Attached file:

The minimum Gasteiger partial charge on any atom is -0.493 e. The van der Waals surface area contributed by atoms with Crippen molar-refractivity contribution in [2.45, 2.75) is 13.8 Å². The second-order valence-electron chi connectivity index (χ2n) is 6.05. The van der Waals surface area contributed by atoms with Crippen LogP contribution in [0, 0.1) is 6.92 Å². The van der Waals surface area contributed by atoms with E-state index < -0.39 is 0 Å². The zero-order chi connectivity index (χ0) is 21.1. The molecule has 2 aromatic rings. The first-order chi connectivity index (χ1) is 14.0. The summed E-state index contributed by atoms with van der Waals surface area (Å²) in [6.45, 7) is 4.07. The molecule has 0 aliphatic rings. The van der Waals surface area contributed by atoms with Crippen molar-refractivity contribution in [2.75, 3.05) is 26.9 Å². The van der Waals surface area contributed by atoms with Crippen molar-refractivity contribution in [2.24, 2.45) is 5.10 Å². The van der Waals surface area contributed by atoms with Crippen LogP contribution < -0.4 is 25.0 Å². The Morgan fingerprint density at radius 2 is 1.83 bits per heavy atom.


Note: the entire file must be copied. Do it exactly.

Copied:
The minimum Gasteiger partial charge on any atom is -0.493 e. The van der Waals surface area contributed by atoms with Crippen molar-refractivity contribution in [2.45, 2.75) is 13.8 Å². The second-order valence-electron chi connectivity index (χ2n) is 6.05. The van der Waals surface area contributed by atoms with Crippen LogP contribution in [0, 0.1) is 6.92 Å². The van der Waals surface area contributed by atoms with E-state index < -0.39 is 0 Å². The zero-order chi connectivity index (χ0) is 21.1. The molecule has 2 aromatic rings. The first-order chi connectivity index (χ1) is 14.0. The summed E-state index contributed by atoms with van der Waals surface area (Å²) in [6.45, 7) is 4.07. The molecule has 0 aliphatic rings. The van der Waals surface area contributed by atoms with Crippen molar-refractivity contribution in [2.75, 3.05) is 26.9 Å². The van der Waals surface area contributed by atoms with Crippen molar-refractivity contribution in [2.24, 2.45) is 5.10 Å². The van der Waals surface area contributed by atoms with Crippen LogP contribution < -0.4 is 25.0 Å². The Morgan fingerprint density at radius 2 is 1.83 bits per heavy atom.